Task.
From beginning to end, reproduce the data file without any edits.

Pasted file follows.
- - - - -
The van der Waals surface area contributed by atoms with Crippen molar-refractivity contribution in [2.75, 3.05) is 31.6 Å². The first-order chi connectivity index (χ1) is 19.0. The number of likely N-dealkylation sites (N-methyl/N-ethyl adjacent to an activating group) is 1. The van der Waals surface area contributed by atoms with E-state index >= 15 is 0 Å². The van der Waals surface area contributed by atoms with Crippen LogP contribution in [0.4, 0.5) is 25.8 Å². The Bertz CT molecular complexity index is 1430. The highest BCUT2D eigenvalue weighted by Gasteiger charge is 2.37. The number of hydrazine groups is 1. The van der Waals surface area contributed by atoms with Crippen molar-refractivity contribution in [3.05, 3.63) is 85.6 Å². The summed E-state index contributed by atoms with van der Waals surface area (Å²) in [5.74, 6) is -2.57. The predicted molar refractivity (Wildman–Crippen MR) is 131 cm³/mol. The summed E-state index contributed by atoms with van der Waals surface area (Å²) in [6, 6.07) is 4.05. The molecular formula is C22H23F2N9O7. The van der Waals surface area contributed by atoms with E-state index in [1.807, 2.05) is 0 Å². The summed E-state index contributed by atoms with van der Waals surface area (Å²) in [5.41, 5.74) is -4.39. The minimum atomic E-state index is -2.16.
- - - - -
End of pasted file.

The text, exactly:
The van der Waals surface area contributed by atoms with Crippen molar-refractivity contribution in [2.75, 3.05) is 31.6 Å². The first-order chi connectivity index (χ1) is 19.0. The number of likely N-dealkylation sites (N-methyl/N-ethyl adjacent to an activating group) is 1. The van der Waals surface area contributed by atoms with E-state index >= 15 is 0 Å². The van der Waals surface area contributed by atoms with Crippen LogP contribution in [0.4, 0.5) is 25.8 Å². The Bertz CT molecular complexity index is 1430. The highest BCUT2D eigenvalue weighted by Gasteiger charge is 2.37. The number of hydrazine groups is 1. The van der Waals surface area contributed by atoms with Crippen molar-refractivity contribution in [3.05, 3.63) is 85.6 Å². The summed E-state index contributed by atoms with van der Waals surface area (Å²) in [5.74, 6) is -2.57. The predicted molar refractivity (Wildman–Crippen MR) is 131 cm³/mol. The summed E-state index contributed by atoms with van der Waals surface area (Å²) in [6, 6.07) is 4.05. The molecular formula is C22H23F2N9O7. The van der Waals surface area contributed by atoms with E-state index in [1.807, 2.05) is 0 Å². The summed E-state index contributed by atoms with van der Waals surface area (Å²) in [5.41, 5.74) is -4.39. The minimum atomic E-state index is -2.16.